(Shortform note: While Hill argues that your thoughts about others should mirror how you want them to think about you, Louise Hay (You Can Heal Your Life) argues that you need to think about yourself the way you want others to think about you. According to Hay, all the people in your life reflect your opinion of yourself: If you don’t like yourself, you send out emotional signals that make others not want to like you. Practicing self-love affirmations (for example, “I love myself”) improves the way you view yourself and the emotional signals that you send out—causing others to reflect these positive emotional signals back to you.) 

4) Reframe Criticisms and Setbacks as Opportunities to Improve

Reframing criticisms and setbacks as opportunities to improve will train you to focus on what you can control (your thoughts and behaviors) to make the best out of any situation.

(Shortform note: One way to achieve this type of reframing is to ask solution-oriented questions. For example, instead of asking, “Why did they leave a bad review?” or “Why didn’t I make the sale?” ask, “What three things can I accomplish this quarter to improve feedback and generate more sales?”)

5) Overcome Your Fears

Making an effort to overcome your fears will empower you to pursue what you want with a greater sense of ease and enthusiasm.

(Shortform note: While Jay Shetty (Think Like a Monk) also argues that overcoming fear is essential to maintaining a positive state of mind, he explains that you must get to the root of your fear before you can overcome it. Though your fears may appear to relate to a specific subject, they often arise from a broader, unconscious fear. He suggests that you should keep asking why you’re afraid of something so that you can identify what you truly fear. For example, you’re afraid of taking action toward your goal. Why? Because you’re worried about failing. Why? Continuing with this line of questioning will provide clues about what specific actions you can take to resolve your fears.) 

6) Avoid Anything That Inspires Negative Thoughts

Steering clear of anything that might trigger negative thoughts makes it easier to focus your attention on the more positive aspects of your life. 

(Shortform note: While it’s important to protect yourself from toxic people or situations, attempting to avoid all negative people or things can inadvertently create negative outcomes. This is because it limits your exposure to experiences that will help you grow, learn, and move forward. For example, avoiding all criticism from others prevents you from identifying and improving weaknesses that stand in the way of your success. On the other hand, facing and dealing with seemingly-negative things can create positive outcomes—because it develops resilience, problem-solving skills, and emotional intelligence.)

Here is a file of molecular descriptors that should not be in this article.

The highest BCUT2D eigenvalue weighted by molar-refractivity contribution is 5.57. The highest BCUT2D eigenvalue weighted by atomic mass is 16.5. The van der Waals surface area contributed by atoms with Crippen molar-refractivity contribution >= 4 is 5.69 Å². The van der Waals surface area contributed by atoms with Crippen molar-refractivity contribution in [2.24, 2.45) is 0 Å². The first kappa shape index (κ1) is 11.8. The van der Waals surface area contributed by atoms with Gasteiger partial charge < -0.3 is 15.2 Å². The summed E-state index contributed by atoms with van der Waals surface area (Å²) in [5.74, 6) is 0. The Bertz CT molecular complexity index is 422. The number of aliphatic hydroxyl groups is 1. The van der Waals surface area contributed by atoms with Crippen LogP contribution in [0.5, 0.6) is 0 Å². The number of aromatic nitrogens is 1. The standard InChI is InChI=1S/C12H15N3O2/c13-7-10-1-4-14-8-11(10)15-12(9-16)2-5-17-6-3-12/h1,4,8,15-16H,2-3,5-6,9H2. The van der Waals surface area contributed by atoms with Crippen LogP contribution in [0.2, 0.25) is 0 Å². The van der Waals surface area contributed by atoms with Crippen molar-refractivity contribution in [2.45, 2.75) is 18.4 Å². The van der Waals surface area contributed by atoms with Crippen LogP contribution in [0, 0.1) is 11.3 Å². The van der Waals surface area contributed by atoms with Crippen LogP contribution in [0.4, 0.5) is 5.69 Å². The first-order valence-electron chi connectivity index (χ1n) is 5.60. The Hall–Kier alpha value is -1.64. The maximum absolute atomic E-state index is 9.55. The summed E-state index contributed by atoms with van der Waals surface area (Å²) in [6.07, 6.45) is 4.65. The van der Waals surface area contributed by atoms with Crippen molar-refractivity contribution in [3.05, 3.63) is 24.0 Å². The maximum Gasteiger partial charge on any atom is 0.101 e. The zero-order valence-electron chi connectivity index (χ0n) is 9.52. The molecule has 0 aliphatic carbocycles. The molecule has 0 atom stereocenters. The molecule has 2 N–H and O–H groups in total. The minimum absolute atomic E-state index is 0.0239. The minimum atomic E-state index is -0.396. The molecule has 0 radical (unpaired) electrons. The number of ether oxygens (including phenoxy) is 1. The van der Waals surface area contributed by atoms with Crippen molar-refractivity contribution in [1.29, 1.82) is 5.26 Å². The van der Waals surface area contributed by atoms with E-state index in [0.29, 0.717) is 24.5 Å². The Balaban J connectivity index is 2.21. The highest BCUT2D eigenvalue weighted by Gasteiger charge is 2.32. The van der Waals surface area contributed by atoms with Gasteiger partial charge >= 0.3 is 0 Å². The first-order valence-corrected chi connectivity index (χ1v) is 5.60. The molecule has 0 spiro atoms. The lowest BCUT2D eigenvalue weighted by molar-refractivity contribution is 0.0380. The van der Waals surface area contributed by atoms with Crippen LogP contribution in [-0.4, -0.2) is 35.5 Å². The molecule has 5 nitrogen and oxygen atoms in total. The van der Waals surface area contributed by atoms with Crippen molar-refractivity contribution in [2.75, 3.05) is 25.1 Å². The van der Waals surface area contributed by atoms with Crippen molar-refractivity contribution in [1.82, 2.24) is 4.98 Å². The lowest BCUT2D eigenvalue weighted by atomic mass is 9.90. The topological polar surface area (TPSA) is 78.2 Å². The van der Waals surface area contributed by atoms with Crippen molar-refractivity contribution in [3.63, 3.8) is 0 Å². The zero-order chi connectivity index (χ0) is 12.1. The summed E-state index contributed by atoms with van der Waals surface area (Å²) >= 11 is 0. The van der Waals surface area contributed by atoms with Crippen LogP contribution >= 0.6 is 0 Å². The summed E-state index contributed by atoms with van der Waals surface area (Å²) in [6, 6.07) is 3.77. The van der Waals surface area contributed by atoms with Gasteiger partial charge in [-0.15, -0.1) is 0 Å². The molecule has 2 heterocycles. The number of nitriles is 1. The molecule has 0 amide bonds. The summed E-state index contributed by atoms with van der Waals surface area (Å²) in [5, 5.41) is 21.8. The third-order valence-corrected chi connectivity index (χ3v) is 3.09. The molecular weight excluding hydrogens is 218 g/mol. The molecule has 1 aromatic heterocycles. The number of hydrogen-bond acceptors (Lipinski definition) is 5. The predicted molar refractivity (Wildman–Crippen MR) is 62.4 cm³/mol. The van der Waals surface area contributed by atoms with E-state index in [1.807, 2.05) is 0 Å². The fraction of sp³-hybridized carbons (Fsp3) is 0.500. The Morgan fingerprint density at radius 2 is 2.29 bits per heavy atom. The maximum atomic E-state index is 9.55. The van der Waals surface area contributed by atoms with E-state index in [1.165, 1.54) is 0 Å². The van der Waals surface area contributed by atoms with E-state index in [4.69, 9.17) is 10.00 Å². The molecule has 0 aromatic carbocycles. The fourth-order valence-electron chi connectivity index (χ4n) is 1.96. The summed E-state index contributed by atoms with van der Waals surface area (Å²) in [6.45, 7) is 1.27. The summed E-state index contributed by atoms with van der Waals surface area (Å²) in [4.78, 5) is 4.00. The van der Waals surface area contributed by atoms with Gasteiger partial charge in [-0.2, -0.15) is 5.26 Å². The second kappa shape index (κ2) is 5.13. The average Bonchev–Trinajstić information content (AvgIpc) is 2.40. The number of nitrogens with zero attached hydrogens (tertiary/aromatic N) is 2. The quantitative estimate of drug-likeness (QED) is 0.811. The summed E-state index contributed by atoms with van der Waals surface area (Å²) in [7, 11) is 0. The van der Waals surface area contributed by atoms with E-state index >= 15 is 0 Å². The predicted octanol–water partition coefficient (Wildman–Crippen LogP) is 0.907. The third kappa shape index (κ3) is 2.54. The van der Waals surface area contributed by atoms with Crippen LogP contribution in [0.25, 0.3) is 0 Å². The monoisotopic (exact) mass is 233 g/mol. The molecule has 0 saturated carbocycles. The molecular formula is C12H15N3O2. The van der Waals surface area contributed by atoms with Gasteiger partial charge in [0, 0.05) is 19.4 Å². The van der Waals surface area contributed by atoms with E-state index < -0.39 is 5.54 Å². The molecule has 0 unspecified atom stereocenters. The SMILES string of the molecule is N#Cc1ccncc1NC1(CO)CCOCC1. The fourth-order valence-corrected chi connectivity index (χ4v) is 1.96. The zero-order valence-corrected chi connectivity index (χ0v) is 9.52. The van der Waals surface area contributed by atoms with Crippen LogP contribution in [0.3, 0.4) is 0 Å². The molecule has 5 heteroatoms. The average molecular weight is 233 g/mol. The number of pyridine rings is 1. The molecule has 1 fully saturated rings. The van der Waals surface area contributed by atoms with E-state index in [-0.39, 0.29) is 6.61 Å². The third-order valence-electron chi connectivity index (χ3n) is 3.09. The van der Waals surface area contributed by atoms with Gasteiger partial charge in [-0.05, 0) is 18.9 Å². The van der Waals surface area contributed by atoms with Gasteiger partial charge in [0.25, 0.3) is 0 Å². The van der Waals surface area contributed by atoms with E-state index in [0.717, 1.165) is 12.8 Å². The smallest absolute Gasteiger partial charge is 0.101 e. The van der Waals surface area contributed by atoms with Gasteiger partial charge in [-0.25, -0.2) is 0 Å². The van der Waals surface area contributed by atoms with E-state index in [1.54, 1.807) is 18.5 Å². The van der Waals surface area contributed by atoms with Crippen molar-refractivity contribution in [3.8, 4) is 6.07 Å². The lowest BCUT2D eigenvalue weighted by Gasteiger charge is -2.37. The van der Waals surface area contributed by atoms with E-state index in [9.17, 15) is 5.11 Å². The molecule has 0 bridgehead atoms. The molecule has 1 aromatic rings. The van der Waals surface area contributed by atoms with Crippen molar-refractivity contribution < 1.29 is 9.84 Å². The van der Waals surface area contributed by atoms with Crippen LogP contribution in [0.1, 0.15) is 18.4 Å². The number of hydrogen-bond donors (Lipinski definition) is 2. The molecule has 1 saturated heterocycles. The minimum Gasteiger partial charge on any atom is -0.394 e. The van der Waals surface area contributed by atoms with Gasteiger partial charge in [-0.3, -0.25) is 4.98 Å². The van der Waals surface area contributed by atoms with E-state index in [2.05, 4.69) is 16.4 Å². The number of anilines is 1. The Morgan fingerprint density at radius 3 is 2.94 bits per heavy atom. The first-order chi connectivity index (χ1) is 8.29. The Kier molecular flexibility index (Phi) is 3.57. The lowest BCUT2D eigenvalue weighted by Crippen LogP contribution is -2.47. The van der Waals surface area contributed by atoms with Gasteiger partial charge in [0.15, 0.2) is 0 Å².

7) Eliminate Habits That Harm Your Mental or Physical Health

Identifying and replacing unhealthy habits will resolve many of your concerns. For example, if habitual overspending causes you to worry about your finances, saving your money will improve your bank balance and alleviate your financial stress.

(Shortform note: According to Tony Robbins (Awaken the Giant Within), you’ll find it easier to eliminate harmful habits if you tackle them one at a time. He explains that if you try to change all of your habits at the same time, you’re more likely to focus on how difficult it is, feel overwhelmed, and resign yourself to staying in the same situation. On the other hand, committing to change a single habit allows you to effectively focus your energy and produce successful results. These positive results encourage you to feel more confident about your ability to take control of your behaviors and motivate you to improve all of your habits.)

How to Cultivate a Positive Outlook on Life

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  • How your subconscious mind creates your life experiences
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Darya Sinusoid

Darya’s love for reading started with fantasy novels (The LOTR trilogy is still her all-time-favorite). Growing up, however, she found herself transitioning to non-fiction, psychological, and self-help books. She has a degree in Psychology and a deep passion for the subject. She likes reading research-informed books that distill the workings of the human brain/mind/consciousness and thinking of ways to apply the insights to her own life. Some of her favorites include Thinking, Fast and Slow, How We Decide, and The Wisdom of the Enneagram.